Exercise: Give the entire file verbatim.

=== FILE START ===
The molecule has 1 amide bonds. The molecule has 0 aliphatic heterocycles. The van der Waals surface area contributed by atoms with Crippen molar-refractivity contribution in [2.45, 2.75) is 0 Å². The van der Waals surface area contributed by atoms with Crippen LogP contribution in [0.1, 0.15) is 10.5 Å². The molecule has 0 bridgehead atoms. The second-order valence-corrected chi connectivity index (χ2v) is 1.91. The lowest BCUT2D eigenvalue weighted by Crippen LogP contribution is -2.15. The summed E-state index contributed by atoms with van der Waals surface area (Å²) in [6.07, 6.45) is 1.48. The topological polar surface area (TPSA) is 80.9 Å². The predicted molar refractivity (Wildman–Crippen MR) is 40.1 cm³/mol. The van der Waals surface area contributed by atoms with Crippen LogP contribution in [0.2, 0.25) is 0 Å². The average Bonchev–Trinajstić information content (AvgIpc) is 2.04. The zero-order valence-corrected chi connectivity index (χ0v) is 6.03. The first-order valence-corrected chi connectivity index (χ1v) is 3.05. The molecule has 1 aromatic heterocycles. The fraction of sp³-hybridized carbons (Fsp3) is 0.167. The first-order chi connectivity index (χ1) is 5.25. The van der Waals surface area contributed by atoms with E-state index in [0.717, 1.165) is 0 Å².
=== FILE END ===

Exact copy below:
The molecule has 1 amide bonds. The molecule has 0 aliphatic heterocycles. The van der Waals surface area contributed by atoms with Crippen molar-refractivity contribution in [2.45, 2.75) is 0 Å². The van der Waals surface area contributed by atoms with Crippen LogP contribution in [0.1, 0.15) is 10.5 Å². The molecule has 0 bridgehead atoms. The second-order valence-corrected chi connectivity index (χ2v) is 1.91. The lowest BCUT2D eigenvalue weighted by Crippen LogP contribution is -2.15. The summed E-state index contributed by atoms with van der Waals surface area (Å²) in [6.07, 6.45) is 1.48. The topological polar surface area (TPSA) is 80.9 Å². The predicted molar refractivity (Wildman–Crippen MR) is 40.1 cm³/mol. The van der Waals surface area contributed by atoms with Crippen LogP contribution in [0.2, 0.25) is 0 Å². The average Bonchev–Trinajstić information content (AvgIpc) is 2.04. The zero-order valence-corrected chi connectivity index (χ0v) is 6.03. The first-order valence-corrected chi connectivity index (χ1v) is 3.05. The molecule has 1 aromatic heterocycles. The fraction of sp³-hybridized carbons (Fsp3) is 0.167. The first-order chi connectivity index (χ1) is 5.25. The van der Waals surface area contributed by atoms with E-state index in [0.717, 1.165) is 0 Å².